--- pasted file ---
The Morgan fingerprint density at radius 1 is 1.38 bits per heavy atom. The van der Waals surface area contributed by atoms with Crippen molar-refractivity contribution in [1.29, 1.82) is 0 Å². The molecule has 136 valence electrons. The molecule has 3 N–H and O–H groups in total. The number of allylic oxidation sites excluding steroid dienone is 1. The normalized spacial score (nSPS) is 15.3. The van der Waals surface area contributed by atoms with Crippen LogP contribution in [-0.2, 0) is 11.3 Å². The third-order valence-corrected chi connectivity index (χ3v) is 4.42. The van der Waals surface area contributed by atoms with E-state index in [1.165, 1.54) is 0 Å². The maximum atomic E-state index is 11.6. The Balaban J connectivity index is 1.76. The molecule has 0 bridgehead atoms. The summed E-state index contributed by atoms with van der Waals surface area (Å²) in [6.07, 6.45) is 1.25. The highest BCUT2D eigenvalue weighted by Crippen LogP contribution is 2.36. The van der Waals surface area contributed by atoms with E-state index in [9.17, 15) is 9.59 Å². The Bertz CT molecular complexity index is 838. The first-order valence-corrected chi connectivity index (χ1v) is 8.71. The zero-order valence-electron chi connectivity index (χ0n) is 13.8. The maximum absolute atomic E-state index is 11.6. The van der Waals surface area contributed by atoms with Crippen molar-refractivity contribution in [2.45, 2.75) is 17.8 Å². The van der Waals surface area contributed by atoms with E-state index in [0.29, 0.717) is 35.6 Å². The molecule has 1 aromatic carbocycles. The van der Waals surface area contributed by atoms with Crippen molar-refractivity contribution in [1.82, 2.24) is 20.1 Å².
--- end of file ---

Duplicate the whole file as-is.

The Morgan fingerprint density at radius 1 is 1.38 bits per heavy atom. The van der Waals surface area contributed by atoms with Crippen molar-refractivity contribution in [1.29, 1.82) is 0 Å². The molecule has 136 valence electrons. The molecule has 3 N–H and O–H groups in total. The number of allylic oxidation sites excluding steroid dienone is 1. The normalized spacial score (nSPS) is 15.3. The van der Waals surface area contributed by atoms with Crippen LogP contribution in [-0.2, 0) is 11.3 Å². The third-order valence-corrected chi connectivity index (χ3v) is 4.42. The van der Waals surface area contributed by atoms with E-state index in [1.165, 1.54) is 0 Å². The maximum atomic E-state index is 11.6. The Balaban J connectivity index is 1.76. The molecule has 0 bridgehead atoms. The summed E-state index contributed by atoms with van der Waals surface area (Å²) in [6.07, 6.45) is 1.25. The highest BCUT2D eigenvalue weighted by Crippen LogP contribution is 2.36. The van der Waals surface area contributed by atoms with E-state index in [9.17, 15) is 9.59 Å². The Bertz CT molecular complexity index is 838. The first-order valence-corrected chi connectivity index (χ1v) is 8.71. The zero-order valence-electron chi connectivity index (χ0n) is 13.8. The maximum absolute atomic E-state index is 11.6. The van der Waals surface area contributed by atoms with Crippen molar-refractivity contribution in [2.45, 2.75) is 17.8 Å². The van der Waals surface area contributed by atoms with E-state index in [0.29, 0.717) is 35.6 Å². The molecule has 1 aromatic carbocycles. The van der Waals surface area contributed by atoms with Crippen molar-refractivity contribution in [1.82, 2.24) is 20.1 Å².